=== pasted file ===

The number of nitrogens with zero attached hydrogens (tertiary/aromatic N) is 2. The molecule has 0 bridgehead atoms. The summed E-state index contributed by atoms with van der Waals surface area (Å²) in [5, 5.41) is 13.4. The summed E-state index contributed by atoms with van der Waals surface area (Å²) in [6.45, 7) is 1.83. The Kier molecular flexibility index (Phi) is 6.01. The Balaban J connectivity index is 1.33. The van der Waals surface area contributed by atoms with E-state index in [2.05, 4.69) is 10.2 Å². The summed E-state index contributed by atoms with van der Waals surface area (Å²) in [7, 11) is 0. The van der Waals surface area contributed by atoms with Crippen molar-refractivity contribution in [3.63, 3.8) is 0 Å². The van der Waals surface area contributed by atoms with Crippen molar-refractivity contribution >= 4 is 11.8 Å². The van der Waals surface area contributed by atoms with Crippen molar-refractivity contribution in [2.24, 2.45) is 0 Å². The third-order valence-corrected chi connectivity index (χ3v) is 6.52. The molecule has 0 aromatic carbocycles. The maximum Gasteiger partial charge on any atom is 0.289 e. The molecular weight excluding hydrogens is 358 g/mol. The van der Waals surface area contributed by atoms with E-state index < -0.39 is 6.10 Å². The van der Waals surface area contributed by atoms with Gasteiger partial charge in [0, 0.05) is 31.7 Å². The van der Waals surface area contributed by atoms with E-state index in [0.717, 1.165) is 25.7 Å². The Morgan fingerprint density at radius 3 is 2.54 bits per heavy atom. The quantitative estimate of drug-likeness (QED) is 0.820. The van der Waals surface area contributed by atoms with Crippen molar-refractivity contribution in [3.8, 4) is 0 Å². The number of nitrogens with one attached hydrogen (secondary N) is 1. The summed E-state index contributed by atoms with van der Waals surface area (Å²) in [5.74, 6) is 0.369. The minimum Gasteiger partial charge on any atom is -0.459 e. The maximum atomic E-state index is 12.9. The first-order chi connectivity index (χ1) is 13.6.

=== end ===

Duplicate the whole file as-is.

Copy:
The number of nitrogens with zero attached hydrogens (tertiary/aromatic N) is 2. The molecule has 0 bridgehead atoms. The summed E-state index contributed by atoms with van der Waals surface area (Å²) in [5, 5.41) is 13.4. The summed E-state index contributed by atoms with van der Waals surface area (Å²) in [6.45, 7) is 1.83. The Kier molecular flexibility index (Phi) is 6.01. The Balaban J connectivity index is 1.33. The van der Waals surface area contributed by atoms with E-state index in [2.05, 4.69) is 10.2 Å². The summed E-state index contributed by atoms with van der Waals surface area (Å²) in [7, 11) is 0. The van der Waals surface area contributed by atoms with Crippen molar-refractivity contribution in [3.63, 3.8) is 0 Å². The van der Waals surface area contributed by atoms with Crippen molar-refractivity contribution >= 4 is 11.8 Å². The van der Waals surface area contributed by atoms with Crippen molar-refractivity contribution in [2.24, 2.45) is 0 Å². The third-order valence-corrected chi connectivity index (χ3v) is 6.52. The molecule has 0 aromatic carbocycles. The maximum Gasteiger partial charge on any atom is 0.289 e. The molecular weight excluding hydrogens is 358 g/mol. The van der Waals surface area contributed by atoms with E-state index < -0.39 is 6.10 Å². The van der Waals surface area contributed by atoms with Gasteiger partial charge in [0, 0.05) is 31.7 Å². The van der Waals surface area contributed by atoms with E-state index in [0.717, 1.165) is 25.7 Å². The Morgan fingerprint density at radius 3 is 2.54 bits per heavy atom. The quantitative estimate of drug-likeness (QED) is 0.820. The van der Waals surface area contributed by atoms with Crippen molar-refractivity contribution in [3.8, 4) is 0 Å². The number of nitrogens with one attached hydrogen (secondary N) is 1. The summed E-state index contributed by atoms with van der Waals surface area (Å²) in [5.74, 6) is 0.369. The minimum Gasteiger partial charge on any atom is -0.459 e. The maximum atomic E-state index is 12.9. The first-order chi connectivity index (χ1) is 13.6.